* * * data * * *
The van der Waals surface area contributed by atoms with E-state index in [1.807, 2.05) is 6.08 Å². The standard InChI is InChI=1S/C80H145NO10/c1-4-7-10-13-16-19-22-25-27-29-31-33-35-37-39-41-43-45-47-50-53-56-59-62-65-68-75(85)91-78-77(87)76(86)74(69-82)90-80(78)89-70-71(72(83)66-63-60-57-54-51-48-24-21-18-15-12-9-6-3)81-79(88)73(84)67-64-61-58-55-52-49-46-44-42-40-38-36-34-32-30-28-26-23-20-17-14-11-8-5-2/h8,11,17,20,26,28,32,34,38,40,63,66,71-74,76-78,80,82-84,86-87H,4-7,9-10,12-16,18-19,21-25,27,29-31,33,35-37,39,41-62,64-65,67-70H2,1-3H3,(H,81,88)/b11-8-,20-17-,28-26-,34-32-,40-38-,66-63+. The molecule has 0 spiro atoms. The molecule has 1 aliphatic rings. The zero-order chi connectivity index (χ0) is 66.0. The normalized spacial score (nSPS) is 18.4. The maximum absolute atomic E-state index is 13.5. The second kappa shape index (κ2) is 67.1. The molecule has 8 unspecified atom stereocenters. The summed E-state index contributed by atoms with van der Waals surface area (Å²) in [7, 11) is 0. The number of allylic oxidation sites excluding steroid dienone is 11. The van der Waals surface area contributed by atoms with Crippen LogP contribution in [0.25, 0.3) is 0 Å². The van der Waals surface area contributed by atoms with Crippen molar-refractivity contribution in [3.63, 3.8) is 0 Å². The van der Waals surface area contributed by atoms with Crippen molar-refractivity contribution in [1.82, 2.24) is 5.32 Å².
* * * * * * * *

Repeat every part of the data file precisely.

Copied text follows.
The van der Waals surface area contributed by atoms with E-state index in [1.807, 2.05) is 6.08 Å². The standard InChI is InChI=1S/C80H145NO10/c1-4-7-10-13-16-19-22-25-27-29-31-33-35-37-39-41-43-45-47-50-53-56-59-62-65-68-75(85)91-78-77(87)76(86)74(69-82)90-80(78)89-70-71(72(83)66-63-60-57-54-51-48-24-21-18-15-12-9-6-3)81-79(88)73(84)67-64-61-58-55-52-49-46-44-42-40-38-36-34-32-30-28-26-23-20-17-14-11-8-5-2/h8,11,17,20,26,28,32,34,38,40,63,66,71-74,76-78,80,82-84,86-87H,4-7,9-10,12-16,18-19,21-25,27,29-31,33,35-37,39,41-62,64-65,67-70H2,1-3H3,(H,81,88)/b11-8-,20-17-,28-26-,34-32-,40-38-,66-63+. The molecule has 0 spiro atoms. The molecule has 1 aliphatic rings. The zero-order chi connectivity index (χ0) is 66.0. The normalized spacial score (nSPS) is 18.4. The maximum absolute atomic E-state index is 13.5. The second kappa shape index (κ2) is 67.1. The molecule has 8 unspecified atom stereocenters. The summed E-state index contributed by atoms with van der Waals surface area (Å²) in [7, 11) is 0. The number of allylic oxidation sites excluding steroid dienone is 11. The van der Waals surface area contributed by atoms with Crippen LogP contribution in [0.25, 0.3) is 0 Å². The van der Waals surface area contributed by atoms with Crippen molar-refractivity contribution in [3.63, 3.8) is 0 Å². The van der Waals surface area contributed by atoms with Crippen molar-refractivity contribution in [1.82, 2.24) is 5.32 Å².